As Tanzanian private schools ready themselves for the new academic year, Kenya and surrounding countries remain closed fearing the increased costs of protecting their students from the deadly virus that has ravaged the world.
The ability to have students in a secure, safe and hygienic boarding environment offers a much higher level of protection than those living in more open circumstances.
Joyce Ndalichako, the Minister for Education, Science and Technology, supported the resumtpion of education with strict adherence to health protocols in order to ensure safety for learners and teachers.
“Parents are anxious that their children continue to receive the highest level of education, but in a safe and hygienic location,” said Mr Tony Macfadyen - headmaster St Constantine’s. “We have put a dedicated team in place specifically for our boarders, under the leadership of Mr Emmanuel Ian Mulima.”
“It is my job to ensure a fair, productive and happy social, working and boarding environment,” Mr Mulima said, “and above all, ensure the safety and welfare of the students.”
Boarding school has always been a secure option of children with working and/or travelling parents and many find that they not only make lifelong friends in the boarding house, but secure higher academic and sports results with the distractions of the outside removed.
Assistant Head of Upper Primary, Frances Peacock, personally tutors students after school in their study time.
“While my main role is to ensure their wellbeing while supporting both their pastoral and academic needs, I also promote high standards of behaviour and ensuring they make progress in their year group,” she said.
With Boarding Master Mr Mulima having trained in Special Needs, he is additionally able to liaise with teachers like Miss Peacock, to plan for students according to their developmental levels, model instructions and provide consistent one-on-one or small group interventions through prep time.
Miss Peacock pointed out the advantages for students from small families having the opportunity to socialise safely with children their own age, and enjoy excellent facilities they might not have access to at home, such as athletic tracks, supervised use of the school’s swimming pool - including lifeguards - and the opportunity to join and practice with sports teams.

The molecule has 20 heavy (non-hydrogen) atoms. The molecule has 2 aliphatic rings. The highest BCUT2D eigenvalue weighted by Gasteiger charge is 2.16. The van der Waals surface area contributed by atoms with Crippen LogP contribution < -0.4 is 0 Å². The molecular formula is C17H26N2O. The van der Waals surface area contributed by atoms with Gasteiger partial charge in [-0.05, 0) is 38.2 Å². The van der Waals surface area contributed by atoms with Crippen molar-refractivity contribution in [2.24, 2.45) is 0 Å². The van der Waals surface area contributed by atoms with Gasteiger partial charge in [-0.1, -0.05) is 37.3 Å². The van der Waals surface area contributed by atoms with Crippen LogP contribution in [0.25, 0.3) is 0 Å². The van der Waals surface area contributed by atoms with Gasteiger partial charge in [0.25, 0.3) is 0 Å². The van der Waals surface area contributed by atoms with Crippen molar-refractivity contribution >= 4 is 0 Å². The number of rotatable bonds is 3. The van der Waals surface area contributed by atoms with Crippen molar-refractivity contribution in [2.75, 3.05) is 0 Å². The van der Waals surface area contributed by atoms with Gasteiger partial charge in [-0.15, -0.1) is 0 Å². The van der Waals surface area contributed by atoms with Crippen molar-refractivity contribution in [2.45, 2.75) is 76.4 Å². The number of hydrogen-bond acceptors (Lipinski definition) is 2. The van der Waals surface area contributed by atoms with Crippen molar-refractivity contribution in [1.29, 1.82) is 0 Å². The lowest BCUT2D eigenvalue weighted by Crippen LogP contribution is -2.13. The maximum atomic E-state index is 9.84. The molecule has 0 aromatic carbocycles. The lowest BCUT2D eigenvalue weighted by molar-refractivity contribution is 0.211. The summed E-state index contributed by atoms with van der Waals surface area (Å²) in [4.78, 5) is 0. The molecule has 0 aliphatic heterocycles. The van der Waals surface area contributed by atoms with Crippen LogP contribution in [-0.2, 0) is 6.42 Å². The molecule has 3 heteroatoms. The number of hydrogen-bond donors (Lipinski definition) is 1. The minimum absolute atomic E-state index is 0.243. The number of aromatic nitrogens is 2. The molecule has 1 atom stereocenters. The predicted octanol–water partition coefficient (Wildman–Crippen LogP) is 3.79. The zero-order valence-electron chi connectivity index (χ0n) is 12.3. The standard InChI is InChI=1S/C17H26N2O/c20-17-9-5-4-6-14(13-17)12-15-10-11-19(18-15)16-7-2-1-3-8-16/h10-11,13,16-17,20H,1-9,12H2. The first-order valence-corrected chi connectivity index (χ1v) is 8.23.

Students who come to the school speaking neither English nor Swahili are provided with a ‘buddy’ who can help them with their language outside of the classroom after formal lessons, this assists them in picking up the conversational nuances needed for a highly performing global leader in the future.
Former Head of Boarding, Mr Noel Fitzpatrick, said that the boarding house ensured both the students safety and good behaviour, with secure locks keeping the boys and girls separate and safe.
Following on from him, Mr Mulima will continue to provide entertainment, competitions and supervised weekend activities such as bike racing and nature walks – healthy pursuits that still adhere to the necessary precautions in this Coronavirus situation.
Students appreciate the opportunity to develop a regular routine to assist them for future advanced studies, although senior student Lisah Nsanzugwanko admits that “it took some getting used to.” Originally starting her boarding school experience in Nairobi and several other schools, Lisah’s parents – from Dar es Salaam – decided to change their daughter to St Constantine’s for her final four years, to study in the British Cambridge curriculum.
“After visiting St Constantine’s, I felt like it was somewhere I could become part of a family,” Lisah said, “and I did. There’s just a sense of family here. This experience has taught me that family is important and that family is not only the people that you are related to.”
Lisah, who is going on to University to study journalism and media, took full advantage of all that the school had to offer playing both netball and football, becoming involved in the Leadership team on the Student Council and was a Prefect. She was an active debating team member and participated in the World Scholar competition.
A whole new “team challenge” has arisen now for her school with the Coronavirus/Covid-19 pandemic.
“We are all ready to learn during this time,” Mr Malina says. “This has shown how all of us from different races, religious beliefs and families can come together to fight a common cause. The boarding house is a good place to start.”
President Magufuli ordered the reopening of schools during the final session of parliament on June 29 and officials in Tanzania this month say they have enforced internationally-recommended measures, whether dealing with public gatherings or arriving tourists, and that they continue to work with the WHO and other countries to curb the spread of the virus.
At the same time, a government spokesman, Hassan Abbas, said that the world should not “shy away” from emulating what he called the country’s best practices.
Neighbouring Kenya is not able to reopen in September as planned due to the inability to implement Education CS George Magoha’s proposal to accommodate reduced numbers of students; Uganda could be facing up to 5,000 private school closures; while parents in Namibia who opt to keep home-schooling their children during the ongoing state of emergency, will be jeopardized twice since they will have e-Learning expenses while still having to pay school fees in full, according to Maitri Capital’s weekly news on education and ed-tech in East Africa.